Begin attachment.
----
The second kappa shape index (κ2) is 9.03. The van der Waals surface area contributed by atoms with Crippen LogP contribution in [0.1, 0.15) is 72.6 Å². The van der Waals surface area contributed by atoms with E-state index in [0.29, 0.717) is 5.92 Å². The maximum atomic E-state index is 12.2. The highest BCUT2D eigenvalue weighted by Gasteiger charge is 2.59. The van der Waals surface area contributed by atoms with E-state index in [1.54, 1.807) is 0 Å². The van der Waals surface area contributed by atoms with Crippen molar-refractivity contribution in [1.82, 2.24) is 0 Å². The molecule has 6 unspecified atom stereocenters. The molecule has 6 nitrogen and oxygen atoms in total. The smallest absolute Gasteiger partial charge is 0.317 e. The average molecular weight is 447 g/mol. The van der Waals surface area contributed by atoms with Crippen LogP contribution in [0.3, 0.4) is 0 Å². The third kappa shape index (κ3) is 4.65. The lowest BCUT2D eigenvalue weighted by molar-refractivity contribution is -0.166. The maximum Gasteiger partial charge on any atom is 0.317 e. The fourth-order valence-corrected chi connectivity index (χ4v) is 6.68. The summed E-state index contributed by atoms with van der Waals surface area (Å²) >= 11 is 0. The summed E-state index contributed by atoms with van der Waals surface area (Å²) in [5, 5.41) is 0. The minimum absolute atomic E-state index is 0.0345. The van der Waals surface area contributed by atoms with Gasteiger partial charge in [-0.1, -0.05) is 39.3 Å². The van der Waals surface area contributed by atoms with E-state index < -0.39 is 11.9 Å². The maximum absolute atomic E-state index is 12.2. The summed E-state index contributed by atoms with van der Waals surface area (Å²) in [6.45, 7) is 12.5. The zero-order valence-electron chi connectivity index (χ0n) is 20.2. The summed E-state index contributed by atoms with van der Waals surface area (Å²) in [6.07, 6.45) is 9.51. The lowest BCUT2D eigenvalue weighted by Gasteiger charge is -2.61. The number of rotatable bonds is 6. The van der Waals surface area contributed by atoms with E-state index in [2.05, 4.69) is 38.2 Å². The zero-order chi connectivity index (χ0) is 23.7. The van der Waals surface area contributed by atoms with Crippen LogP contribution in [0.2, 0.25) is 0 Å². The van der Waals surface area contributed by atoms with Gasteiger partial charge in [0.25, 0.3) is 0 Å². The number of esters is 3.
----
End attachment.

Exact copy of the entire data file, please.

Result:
The second kappa shape index (κ2) is 9.03. The van der Waals surface area contributed by atoms with Crippen LogP contribution in [0.1, 0.15) is 72.6 Å². The van der Waals surface area contributed by atoms with E-state index in [0.29, 0.717) is 5.92 Å². The maximum atomic E-state index is 12.2. The highest BCUT2D eigenvalue weighted by Gasteiger charge is 2.59. The van der Waals surface area contributed by atoms with E-state index in [1.54, 1.807) is 0 Å². The van der Waals surface area contributed by atoms with Crippen molar-refractivity contribution in [1.82, 2.24) is 0 Å². The molecule has 6 unspecified atom stereocenters. The molecule has 6 nitrogen and oxygen atoms in total. The smallest absolute Gasteiger partial charge is 0.317 e. The average molecular weight is 447 g/mol. The van der Waals surface area contributed by atoms with Crippen LogP contribution in [0.3, 0.4) is 0 Å². The third kappa shape index (κ3) is 4.65. The lowest BCUT2D eigenvalue weighted by molar-refractivity contribution is -0.166. The maximum Gasteiger partial charge on any atom is 0.317 e. The fourth-order valence-corrected chi connectivity index (χ4v) is 6.68. The summed E-state index contributed by atoms with van der Waals surface area (Å²) >= 11 is 0. The summed E-state index contributed by atoms with van der Waals surface area (Å²) in [5, 5.41) is 0. The minimum absolute atomic E-state index is 0.0345. The van der Waals surface area contributed by atoms with Gasteiger partial charge in [-0.1, -0.05) is 39.3 Å². The van der Waals surface area contributed by atoms with E-state index < -0.39 is 11.9 Å². The maximum absolute atomic E-state index is 12.2. The summed E-state index contributed by atoms with van der Waals surface area (Å²) in [6.45, 7) is 12.5. The zero-order valence-electron chi connectivity index (χ0n) is 20.2. The summed E-state index contributed by atoms with van der Waals surface area (Å²) in [6.07, 6.45) is 9.51. The lowest BCUT2D eigenvalue weighted by Gasteiger charge is -2.61. The number of rotatable bonds is 6. The van der Waals surface area contributed by atoms with E-state index in [2.05, 4.69) is 38.2 Å². The zero-order chi connectivity index (χ0) is 23.7. The van der Waals surface area contributed by atoms with Crippen LogP contribution in [0.2, 0.25) is 0 Å². The van der Waals surface area contributed by atoms with Gasteiger partial charge in [0.25, 0.3) is 0 Å². The number of esters is 3.